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Abstract Details

Outcome Predictors in Pediatric Nonfatal Drowning: Results of a Family Caregiver Survey
Child Neurology and Developmental Neurology
S2 - Child Neurology and Developmental Neurology 1 (2:00 PM-2:12 PM)

In prior work, we used quantitative MRI to delineate an HIE lesion topography consistent with selective deefferentation. A network-based behavioral scoring instrument (NBBS) was developed (5-level Likert-scale) and agreed with MRI predictions.

Drowning is the second cause of unintentional injury-related death in children ages 1-4. Pediatric non-fatal drowning (PnFD) is prevalent; for every child dying by drowning, eight receive emergency care and survive. Despite the high prevalence of hypoxic-ischemic encephalopathy (HIE) in PnFD, data on clinical outcomes and outcome predictors are sparse. This study addressed this gap.


The NBBS supplemented with additional clinical and demographic items was administered as The Non-Fatal Drowning Survey. Surveys were distributed online using REDCap via social media support sites for parents of children with neurological injury from PnFD. Analysis was performed using Excel and RStudio.

161 responses met inclusion/exclusion criteria. Unsupervised clustering identified three groups: Group 1 (mild; n=37), Group 2 (moderate; n=75) and, Group 3 (severe; n=40). Severity of impairment ranged from near-normal to persistent vegetative state. Across the outcome spectrum (Groups 1-3), motor impairment predominated (p < 0.01). Locked-in syndrome was endorsed for 99 (61%) of survivors. The most reliable predictor of good outcome was alterness at discharge (Relative Risk = 0.11), irrespective of motor status. Admission status was not predictive. Pessimistic management recommendations – terminate care (acute) or institutionalize (chronic) – were common (n = 127) but were not predictive. Furthermore, less aggressive management was associated with poorer outcome.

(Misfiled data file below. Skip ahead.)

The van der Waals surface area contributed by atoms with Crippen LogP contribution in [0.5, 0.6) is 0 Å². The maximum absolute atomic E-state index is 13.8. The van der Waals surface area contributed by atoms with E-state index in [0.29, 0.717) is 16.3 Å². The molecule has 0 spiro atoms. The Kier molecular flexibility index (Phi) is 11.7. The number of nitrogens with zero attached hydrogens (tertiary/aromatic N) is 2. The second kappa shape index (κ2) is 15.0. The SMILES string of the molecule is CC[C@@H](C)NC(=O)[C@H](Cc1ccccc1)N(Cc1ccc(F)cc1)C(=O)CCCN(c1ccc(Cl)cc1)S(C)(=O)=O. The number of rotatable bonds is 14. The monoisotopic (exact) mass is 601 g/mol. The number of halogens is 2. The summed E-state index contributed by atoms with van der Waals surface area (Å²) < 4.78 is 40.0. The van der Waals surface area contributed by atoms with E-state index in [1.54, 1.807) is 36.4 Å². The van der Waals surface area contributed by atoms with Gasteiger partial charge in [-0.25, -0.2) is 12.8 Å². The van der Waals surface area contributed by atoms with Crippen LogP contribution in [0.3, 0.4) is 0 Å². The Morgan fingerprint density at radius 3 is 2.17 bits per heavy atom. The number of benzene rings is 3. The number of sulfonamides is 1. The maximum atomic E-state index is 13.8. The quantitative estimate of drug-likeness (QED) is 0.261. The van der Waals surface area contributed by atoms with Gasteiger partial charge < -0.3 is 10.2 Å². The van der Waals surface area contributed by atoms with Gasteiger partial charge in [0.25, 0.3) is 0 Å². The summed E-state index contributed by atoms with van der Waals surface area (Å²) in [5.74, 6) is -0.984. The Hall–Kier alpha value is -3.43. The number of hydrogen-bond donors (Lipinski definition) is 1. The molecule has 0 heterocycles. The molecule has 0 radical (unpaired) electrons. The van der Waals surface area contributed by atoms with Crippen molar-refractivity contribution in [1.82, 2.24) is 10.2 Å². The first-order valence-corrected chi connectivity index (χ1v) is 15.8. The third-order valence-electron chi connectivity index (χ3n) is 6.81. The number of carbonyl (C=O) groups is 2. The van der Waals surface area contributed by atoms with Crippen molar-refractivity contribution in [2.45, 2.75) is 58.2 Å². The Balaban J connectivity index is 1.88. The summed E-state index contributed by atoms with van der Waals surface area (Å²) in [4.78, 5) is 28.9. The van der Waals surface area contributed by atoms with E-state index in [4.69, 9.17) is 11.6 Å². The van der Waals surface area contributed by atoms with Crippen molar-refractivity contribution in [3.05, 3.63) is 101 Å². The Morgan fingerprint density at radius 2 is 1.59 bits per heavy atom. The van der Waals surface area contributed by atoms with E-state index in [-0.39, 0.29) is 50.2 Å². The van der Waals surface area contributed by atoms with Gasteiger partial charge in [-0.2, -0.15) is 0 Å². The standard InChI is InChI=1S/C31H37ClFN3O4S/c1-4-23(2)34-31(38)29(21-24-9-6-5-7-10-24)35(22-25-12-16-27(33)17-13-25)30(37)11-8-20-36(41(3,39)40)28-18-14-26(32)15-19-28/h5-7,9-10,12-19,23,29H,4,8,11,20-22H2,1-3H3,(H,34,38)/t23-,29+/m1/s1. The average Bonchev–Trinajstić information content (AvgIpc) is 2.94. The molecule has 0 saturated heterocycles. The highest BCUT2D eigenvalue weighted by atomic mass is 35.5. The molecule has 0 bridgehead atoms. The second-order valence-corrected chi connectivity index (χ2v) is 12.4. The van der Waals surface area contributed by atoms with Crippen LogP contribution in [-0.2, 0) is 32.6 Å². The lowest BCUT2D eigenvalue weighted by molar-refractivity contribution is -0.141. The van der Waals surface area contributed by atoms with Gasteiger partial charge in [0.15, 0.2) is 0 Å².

The majority (112/161) of PnFD survivors were not severely impaired, contradicting current beliefs. Alertness on discharge was a reliable predictor of good outcome. Pessimistic prognoses and care recommendations, although commonly given, were not reliable and should be avoided. Pattern of injury – motor deficits predominating over perceptual and cognitive – replicated our prior work, consistent with the frequent endorsement of Locked-in Syndrome. 

Muslima Sonia Razaqyar
The institution of Ms. Razaqyar has received research support from National Institutes of Health.
Eri Osta Dr. Osta has nothing to disclose.
Jonathan Michael Towne (Research Imaging Institute) The institution of Mr. Towne has received research support from the American Epilepsy Society (Predoctoral Research Fellowship) and the National Institutes of Health (F31NS131025, T32TR004545, T32GM113896).
Mariam Ishaque Ms. Ishaque has nothing to disclose.
Florence Chiang, MD,PhD Dr. Chiang has received research support from NIH/NICHD .
Peter T. Fox, MD (University of Texas Health Science Center at San Antonio) Dr. Fox has received personal compensation in the range of $10,000-$49,999 for serving as an Editor, Associate Editor, or Editorial Advisory Board Member for Wiley. The institution of Dr. Fox has received research support from NIH. Dr. Fox has received intellectual property interests from a discovery or technology relating to health care. Dr. Fox has received personal compensation in the range of $500,000-$999,999 for serving as a Reviewer with NIH.